In 499 BCE, the Greek empire was vulnerable as it was comprised of city-states located in close proximity to the powerful Persian empire. Sparta — one of the central, more important city-states — was then ruled by the Agiad Dynasty — a paragon of Spartan values who were believed to descend from Hercules himself. This reality, and this royal family, are the setting Leonidas was born into. Leonidas’s father was King Anaxandrides, and he passed away when his son was only 10 years old.
Along with incredible physical shape and stamina, Spartan warriors were also mentally trained to never give up or show signs of weakness. Officially known as Hoplite warriors, the Spartan soldiers trained and fought using short iron swords, round shields, and 8-foot-long spears. Their fighting technique involved getting in a formation called a phalanx — a tight rectangle made of rows of warriors standing shoulder to shoulder. This formation was very effective at the frontline but left the warriors stationed on the sides and the back vulnerable.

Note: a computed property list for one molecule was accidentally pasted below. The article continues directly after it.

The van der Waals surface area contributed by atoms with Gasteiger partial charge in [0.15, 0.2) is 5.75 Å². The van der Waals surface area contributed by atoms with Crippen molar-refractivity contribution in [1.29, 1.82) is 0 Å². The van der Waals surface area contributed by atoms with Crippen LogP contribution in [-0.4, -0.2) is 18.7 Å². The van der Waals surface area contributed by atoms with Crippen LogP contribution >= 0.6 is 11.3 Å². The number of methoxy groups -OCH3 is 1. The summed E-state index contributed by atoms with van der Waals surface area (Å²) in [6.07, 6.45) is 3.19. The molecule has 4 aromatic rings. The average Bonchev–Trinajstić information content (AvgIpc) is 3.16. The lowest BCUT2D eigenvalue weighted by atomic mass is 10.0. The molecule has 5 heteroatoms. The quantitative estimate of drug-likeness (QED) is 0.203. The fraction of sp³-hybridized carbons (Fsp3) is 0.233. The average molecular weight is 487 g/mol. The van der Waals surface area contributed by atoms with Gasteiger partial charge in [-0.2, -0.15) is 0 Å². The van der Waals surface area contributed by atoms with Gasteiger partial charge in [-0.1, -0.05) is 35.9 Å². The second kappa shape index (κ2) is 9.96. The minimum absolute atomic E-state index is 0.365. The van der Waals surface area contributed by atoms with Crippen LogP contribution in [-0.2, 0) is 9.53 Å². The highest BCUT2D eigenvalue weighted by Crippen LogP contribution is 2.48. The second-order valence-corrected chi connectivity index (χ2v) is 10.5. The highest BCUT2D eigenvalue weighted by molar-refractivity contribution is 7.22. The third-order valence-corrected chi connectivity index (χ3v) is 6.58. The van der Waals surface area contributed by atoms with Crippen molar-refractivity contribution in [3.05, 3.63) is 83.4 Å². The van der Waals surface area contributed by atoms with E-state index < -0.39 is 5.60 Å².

Assuming the throne
Since Leonidas wasn’t the eldest son, he wasn’t raised to become a politician but rather to command an army. But Leonidas’s older brother died as well, leaving his warrior of a brother to command an army as well as rule Sparta. For ten years, Leonidas co-led Sparta with another king and watched a war unfolding with the neighboring Persian empire headed by King Xerxes I.
Going to war
When learning that Xerxes was planning to invade Greece, King Leonidas had to protect his land and his people. Being trained in military tactics, he chose to position his troops in a narrow passage called Thermopylae — a strategic location the Persians will need to cross in order to reach Sparta. He gathered 300 of his best-trained men and went to meet Xerxes and his army. They were joined by 7,000 more warriors from other Greek city-states and managed to hold off the opposing army. No easy feat considering they were greatly outnumbered by the Persian army of 80,000 soldiers.
After a bloody battle where many of Greece’s warriors found their death, Persia overpowered Greece. Still, the courage Leonidas and his 300 men demonstrated earned them the reputation of national heroes. They were honored with statues and monuments, and their legendary battle went down in history for centuries.